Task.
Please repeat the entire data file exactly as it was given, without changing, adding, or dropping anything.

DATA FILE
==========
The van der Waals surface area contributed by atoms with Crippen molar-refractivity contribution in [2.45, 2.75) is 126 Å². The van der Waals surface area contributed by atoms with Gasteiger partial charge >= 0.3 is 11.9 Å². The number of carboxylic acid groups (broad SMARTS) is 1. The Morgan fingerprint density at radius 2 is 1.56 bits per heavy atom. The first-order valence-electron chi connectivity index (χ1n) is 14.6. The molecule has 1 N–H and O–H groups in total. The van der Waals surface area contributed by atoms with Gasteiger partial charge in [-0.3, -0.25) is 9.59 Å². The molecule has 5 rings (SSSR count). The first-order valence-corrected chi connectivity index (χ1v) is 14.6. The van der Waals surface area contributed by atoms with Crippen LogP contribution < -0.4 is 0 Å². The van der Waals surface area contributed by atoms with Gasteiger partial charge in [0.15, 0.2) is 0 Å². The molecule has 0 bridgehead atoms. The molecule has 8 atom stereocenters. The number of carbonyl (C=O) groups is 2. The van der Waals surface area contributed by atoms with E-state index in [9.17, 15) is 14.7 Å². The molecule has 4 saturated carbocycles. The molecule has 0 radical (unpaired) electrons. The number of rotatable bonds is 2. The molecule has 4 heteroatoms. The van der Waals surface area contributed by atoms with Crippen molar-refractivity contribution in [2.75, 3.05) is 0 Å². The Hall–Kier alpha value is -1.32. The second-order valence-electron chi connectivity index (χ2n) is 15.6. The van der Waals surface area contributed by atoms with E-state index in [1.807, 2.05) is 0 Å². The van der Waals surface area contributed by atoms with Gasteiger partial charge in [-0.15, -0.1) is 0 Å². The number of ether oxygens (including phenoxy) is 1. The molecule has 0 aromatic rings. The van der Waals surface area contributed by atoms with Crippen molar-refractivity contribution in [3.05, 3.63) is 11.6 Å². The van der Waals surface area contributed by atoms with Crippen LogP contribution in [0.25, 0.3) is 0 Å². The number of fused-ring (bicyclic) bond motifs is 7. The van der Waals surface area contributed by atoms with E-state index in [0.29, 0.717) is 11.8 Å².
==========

The van der Waals surface area contributed by atoms with Crippen molar-refractivity contribution in [2.45, 2.75) is 126 Å². The van der Waals surface area contributed by atoms with Gasteiger partial charge >= 0.3 is 11.9 Å². The number of carboxylic acid groups (broad SMARTS) is 1. The Morgan fingerprint density at radius 2 is 1.56 bits per heavy atom. The first-order valence-electron chi connectivity index (χ1n) is 14.6. The molecule has 1 N–H and O–H groups in total. The van der Waals surface area contributed by atoms with Gasteiger partial charge in [-0.3, -0.25) is 9.59 Å². The molecule has 5 rings (SSSR count). The first-order valence-corrected chi connectivity index (χ1v) is 14.6. The van der Waals surface area contributed by atoms with Crippen LogP contribution < -0.4 is 0 Å². The van der Waals surface area contributed by atoms with Gasteiger partial charge in [0.15, 0.2) is 0 Å². The molecule has 0 bridgehead atoms. The molecule has 8 atom stereocenters. The number of carbonyl (C=O) groups is 2. The van der Waals surface area contributed by atoms with E-state index in [9.17, 15) is 14.7 Å². The molecule has 4 saturated carbocycles. The molecule has 0 radical (unpaired) electrons. The number of rotatable bonds is 2. The molecule has 4 heteroatoms. The van der Waals surface area contributed by atoms with Crippen molar-refractivity contribution in [2.75, 3.05) is 0 Å². The Hall–Kier alpha value is -1.32. The second-order valence-electron chi connectivity index (χ2n) is 15.6. The van der Waals surface area contributed by atoms with E-state index in [1.807, 2.05) is 0 Å². The van der Waals surface area contributed by atoms with Gasteiger partial charge in [-0.15, -0.1) is 0 Å². The number of ether oxygens (including phenoxy) is 1. The molecule has 0 aromatic rings. The van der Waals surface area contributed by atoms with Crippen molar-refractivity contribution in [3.05, 3.63) is 11.6 Å². The van der Waals surface area contributed by atoms with Crippen LogP contribution in [0.25, 0.3) is 0 Å². The number of fused-ring (bicyclic) bond motifs is 7. The van der Waals surface area contributed by atoms with E-state index in [0.29, 0.717) is 11.8 Å².